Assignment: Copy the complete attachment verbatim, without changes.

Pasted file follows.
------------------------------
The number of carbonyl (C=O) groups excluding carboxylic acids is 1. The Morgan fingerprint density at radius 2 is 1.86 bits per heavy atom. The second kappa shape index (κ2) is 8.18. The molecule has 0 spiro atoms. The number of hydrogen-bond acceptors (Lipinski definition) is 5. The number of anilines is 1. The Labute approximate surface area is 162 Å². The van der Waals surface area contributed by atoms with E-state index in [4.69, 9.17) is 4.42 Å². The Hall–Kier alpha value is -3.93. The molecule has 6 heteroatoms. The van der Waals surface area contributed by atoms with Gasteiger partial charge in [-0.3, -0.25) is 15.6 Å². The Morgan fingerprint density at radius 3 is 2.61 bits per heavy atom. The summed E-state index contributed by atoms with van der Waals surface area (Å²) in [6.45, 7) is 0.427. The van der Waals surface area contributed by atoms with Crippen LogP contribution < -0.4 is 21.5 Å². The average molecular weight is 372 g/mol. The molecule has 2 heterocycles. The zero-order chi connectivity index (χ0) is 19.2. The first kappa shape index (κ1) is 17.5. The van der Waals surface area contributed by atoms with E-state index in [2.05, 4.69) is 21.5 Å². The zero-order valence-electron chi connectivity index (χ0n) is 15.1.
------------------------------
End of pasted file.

The number of carbonyl (C=O) groups excluding carboxylic acids is 1. The Morgan fingerprint density at radius 2 is 1.86 bits per heavy atom. The second kappa shape index (κ2) is 8.18. The molecule has 0 spiro atoms. The number of hydrogen-bond acceptors (Lipinski definition) is 5. The number of anilines is 1. The Labute approximate surface area is 162 Å². The van der Waals surface area contributed by atoms with E-state index in [4.69, 9.17) is 4.42 Å². The Hall–Kier alpha value is -3.93. The molecule has 6 heteroatoms. The van der Waals surface area contributed by atoms with Gasteiger partial charge in [-0.3, -0.25) is 15.6 Å². The Morgan fingerprint density at radius 3 is 2.61 bits per heavy atom. The summed E-state index contributed by atoms with van der Waals surface area (Å²) in [6.45, 7) is 0.427. The van der Waals surface area contributed by atoms with Crippen LogP contribution < -0.4 is 21.5 Å². The average molecular weight is 372 g/mol. The molecule has 2 heterocycles. The zero-order chi connectivity index (χ0) is 19.2. The first kappa shape index (κ1) is 17.5. The van der Waals surface area contributed by atoms with E-state index in [2.05, 4.69) is 21.5 Å². The zero-order valence-electron chi connectivity index (χ0n) is 15.1.